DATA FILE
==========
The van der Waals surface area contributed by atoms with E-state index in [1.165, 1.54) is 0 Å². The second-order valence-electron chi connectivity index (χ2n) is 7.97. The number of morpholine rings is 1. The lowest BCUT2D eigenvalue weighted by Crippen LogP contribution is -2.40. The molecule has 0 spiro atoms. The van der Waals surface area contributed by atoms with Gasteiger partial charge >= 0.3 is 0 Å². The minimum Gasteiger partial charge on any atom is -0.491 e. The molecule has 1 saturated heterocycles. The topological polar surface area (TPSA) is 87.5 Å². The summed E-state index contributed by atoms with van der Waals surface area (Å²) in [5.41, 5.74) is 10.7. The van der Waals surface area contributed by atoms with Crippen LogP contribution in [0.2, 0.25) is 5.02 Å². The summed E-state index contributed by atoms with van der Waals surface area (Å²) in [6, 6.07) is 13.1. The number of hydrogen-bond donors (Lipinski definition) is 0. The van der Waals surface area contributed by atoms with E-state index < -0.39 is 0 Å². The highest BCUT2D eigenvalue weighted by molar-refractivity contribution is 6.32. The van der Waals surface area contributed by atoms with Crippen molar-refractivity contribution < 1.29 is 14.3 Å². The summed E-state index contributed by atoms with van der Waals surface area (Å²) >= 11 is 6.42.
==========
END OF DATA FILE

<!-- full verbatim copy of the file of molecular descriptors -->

The van der Waals surface area contributed by atoms with E-state index in [1.165, 1.54) is 0 Å². The second-order valence-electron chi connectivity index (χ2n) is 7.97. The number of morpholine rings is 1. The lowest BCUT2D eigenvalue weighted by Crippen LogP contribution is -2.40. The molecule has 0 spiro atoms. The van der Waals surface area contributed by atoms with Gasteiger partial charge >= 0.3 is 0 Å². The minimum Gasteiger partial charge on any atom is -0.491 e. The molecule has 1 saturated heterocycles. The topological polar surface area (TPSA) is 87.5 Å². The summed E-state index contributed by atoms with van der Waals surface area (Å²) in [5.41, 5.74) is 10.7. The van der Waals surface area contributed by atoms with Crippen LogP contribution in [0.2, 0.25) is 5.02 Å². The summed E-state index contributed by atoms with van der Waals surface area (Å²) in [6, 6.07) is 13.1. The number of hydrogen-bond donors (Lipinski definition) is 0. The van der Waals surface area contributed by atoms with E-state index < -0.39 is 0 Å². The highest BCUT2D eigenvalue weighted by molar-refractivity contribution is 6.32. The van der Waals surface area contributed by atoms with Crippen molar-refractivity contribution < 1.29 is 14.3 Å². The summed E-state index contributed by atoms with van der Waals surface area (Å²) >= 11 is 6.42.